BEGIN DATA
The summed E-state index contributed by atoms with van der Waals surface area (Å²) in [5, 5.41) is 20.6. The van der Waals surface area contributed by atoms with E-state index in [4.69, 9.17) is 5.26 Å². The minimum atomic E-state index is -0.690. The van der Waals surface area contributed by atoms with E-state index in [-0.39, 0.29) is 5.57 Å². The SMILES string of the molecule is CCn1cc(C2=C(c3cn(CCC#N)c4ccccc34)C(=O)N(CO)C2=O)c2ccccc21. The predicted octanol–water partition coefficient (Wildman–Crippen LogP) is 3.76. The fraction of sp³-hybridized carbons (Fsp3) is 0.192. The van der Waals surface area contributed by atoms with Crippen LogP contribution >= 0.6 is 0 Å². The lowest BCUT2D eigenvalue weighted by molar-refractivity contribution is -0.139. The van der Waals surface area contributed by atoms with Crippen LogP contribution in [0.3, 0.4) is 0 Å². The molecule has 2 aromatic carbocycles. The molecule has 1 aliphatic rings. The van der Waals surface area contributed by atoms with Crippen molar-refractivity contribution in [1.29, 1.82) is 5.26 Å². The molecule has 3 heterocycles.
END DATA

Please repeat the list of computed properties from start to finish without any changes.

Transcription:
The summed E-state index contributed by atoms with van der Waals surface area (Å²) in [5, 5.41) is 20.6. The van der Waals surface area contributed by atoms with E-state index in [4.69, 9.17) is 5.26 Å². The minimum atomic E-state index is -0.690. The van der Waals surface area contributed by atoms with E-state index in [-0.39, 0.29) is 5.57 Å². The SMILES string of the molecule is CCn1cc(C2=C(c3cn(CCC#N)c4ccccc34)C(=O)N(CO)C2=O)c2ccccc21. The predicted octanol–water partition coefficient (Wildman–Crippen LogP) is 3.76. The fraction of sp³-hybridized carbons (Fsp3) is 0.192. The van der Waals surface area contributed by atoms with Crippen LogP contribution >= 0.6 is 0 Å². The lowest BCUT2D eigenvalue weighted by molar-refractivity contribution is -0.139. The van der Waals surface area contributed by atoms with Crippen LogP contribution in [0.3, 0.4) is 0 Å². The molecule has 2 aromatic carbocycles. The molecule has 1 aliphatic rings. The van der Waals surface area contributed by atoms with Crippen molar-refractivity contribution in [1.29, 1.82) is 5.26 Å². The molecule has 3 heterocycles.